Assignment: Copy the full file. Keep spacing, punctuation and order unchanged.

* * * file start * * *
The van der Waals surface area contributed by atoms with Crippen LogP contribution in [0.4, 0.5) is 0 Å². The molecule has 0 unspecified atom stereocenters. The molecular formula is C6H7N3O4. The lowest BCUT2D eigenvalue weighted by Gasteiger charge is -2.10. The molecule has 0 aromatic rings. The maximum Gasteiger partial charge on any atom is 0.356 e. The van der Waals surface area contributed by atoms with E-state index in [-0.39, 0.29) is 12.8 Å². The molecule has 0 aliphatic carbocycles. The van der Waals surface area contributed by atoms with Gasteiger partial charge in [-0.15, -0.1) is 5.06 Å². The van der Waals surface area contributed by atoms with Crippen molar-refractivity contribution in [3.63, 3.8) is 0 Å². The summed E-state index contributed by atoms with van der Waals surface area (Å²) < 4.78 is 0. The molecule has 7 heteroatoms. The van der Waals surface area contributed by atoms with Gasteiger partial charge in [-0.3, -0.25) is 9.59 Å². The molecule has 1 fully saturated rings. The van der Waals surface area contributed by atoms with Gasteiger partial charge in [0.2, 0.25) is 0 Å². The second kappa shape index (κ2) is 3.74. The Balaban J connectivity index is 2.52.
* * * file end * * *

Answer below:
The van der Waals surface area contributed by atoms with Crippen LogP contribution in [0.4, 0.5) is 0 Å². The molecule has 0 unspecified atom stereocenters. The molecular formula is C6H7N3O4. The lowest BCUT2D eigenvalue weighted by Gasteiger charge is -2.10. The molecule has 0 aromatic rings. The maximum Gasteiger partial charge on any atom is 0.356 e. The van der Waals surface area contributed by atoms with E-state index in [-0.39, 0.29) is 12.8 Å². The molecule has 0 aliphatic carbocycles. The van der Waals surface area contributed by atoms with Gasteiger partial charge in [-0.15, -0.1) is 5.06 Å². The van der Waals surface area contributed by atoms with Crippen molar-refractivity contribution in [3.63, 3.8) is 0 Å². The summed E-state index contributed by atoms with van der Waals surface area (Å²) < 4.78 is 0. The molecule has 7 heteroatoms. The van der Waals surface area contributed by atoms with Gasteiger partial charge in [-0.3, -0.25) is 9.59 Å². The molecule has 1 fully saturated rings. The van der Waals surface area contributed by atoms with Gasteiger partial charge in [0.2, 0.25) is 0 Å². The second kappa shape index (κ2) is 3.74. The Balaban J connectivity index is 2.52.